WASHINGTON – His party in turmoil, the Senate’s top Republican on Wednesday condemned the “messages of hate and bigotry” carried by the KKK and white supremacists. But like other top GOP officials, Majority Leader Mitch McConnell did not criticize President Donald Trump, who said a day earlier the white supremacists don’t bear all the blame for last weekend’s violence in Charlottesville, Virginia.
“We all have a responsibility to stand against hate and violence, wherever it raises its evil head,” McConnell said in a statement, noting that white supremacists are planning a rally in his home state of Kentucky.
“Their messages of hate and bigotry are not welcome in Kentucky and should not be welcome anywhere in America,” he said.
McConnell’s statement comes as the Republican Party grapples with the latest political crisis created by its leader. This one follows a violent weekend clash between white supremacists and counterprotesters that left one person dead and many more injured.
Trump said Tuesday that there were “some very bad people” among the neo-Nazis and KKK members who organized the Virginia protest. He also sympathized with some of those who were protesting the proposed removal of a statue of Confederate Gen. Robert E. Lee. He said, “You also had people that were very fine people, on both sides.”
The comments sparked a fierce backlash across the political spectrum. Few Republican officeholders defended the president for what some critics described as a defining moment in his young presidency, yet few called him out by name either.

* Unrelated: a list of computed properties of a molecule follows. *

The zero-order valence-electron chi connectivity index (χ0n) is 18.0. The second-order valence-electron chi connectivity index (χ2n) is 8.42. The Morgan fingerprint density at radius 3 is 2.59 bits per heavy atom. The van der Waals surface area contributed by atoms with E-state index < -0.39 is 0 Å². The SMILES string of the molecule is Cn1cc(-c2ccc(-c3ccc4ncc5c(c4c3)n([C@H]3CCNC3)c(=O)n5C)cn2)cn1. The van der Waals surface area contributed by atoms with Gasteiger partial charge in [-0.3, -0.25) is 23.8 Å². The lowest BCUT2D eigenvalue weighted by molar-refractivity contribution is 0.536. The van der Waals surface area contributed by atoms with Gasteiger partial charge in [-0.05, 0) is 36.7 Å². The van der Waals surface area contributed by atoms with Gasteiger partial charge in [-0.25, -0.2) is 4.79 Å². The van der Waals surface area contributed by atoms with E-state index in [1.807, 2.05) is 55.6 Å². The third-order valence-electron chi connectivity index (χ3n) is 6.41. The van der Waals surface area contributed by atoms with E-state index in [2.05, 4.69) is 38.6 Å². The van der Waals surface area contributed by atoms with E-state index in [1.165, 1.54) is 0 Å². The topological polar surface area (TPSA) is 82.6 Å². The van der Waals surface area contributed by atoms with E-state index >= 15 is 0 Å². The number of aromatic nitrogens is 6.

One who did, South Carolina Republican Sen. Lindsey Graham, said Wednesday that the president “took a step backward by again suggesting there is moral equivalency between the white supremacist neo-Nazis and KKK members who attended the Charlottesville rally” and the people demonstrating against them.
“Many Republicans do not agree with and will fight back against the idea that the Party of Lincoln has a welcome mat out for the David Dukes of the world,” Graham added.
Former Republican Presidents George H.W. and George W. Bush responded as well, releasing a joint statement that stopped short of criticizing Trump’s comments directly. “America must always reject racial bigotry, anti-Semitism, and hatred in all forms,” the Bushes said.
The statement was in line with comments the day before from House Speaker Paul Ryan, who said “white supremacy is repulsive,” but ignored the president’s comments.
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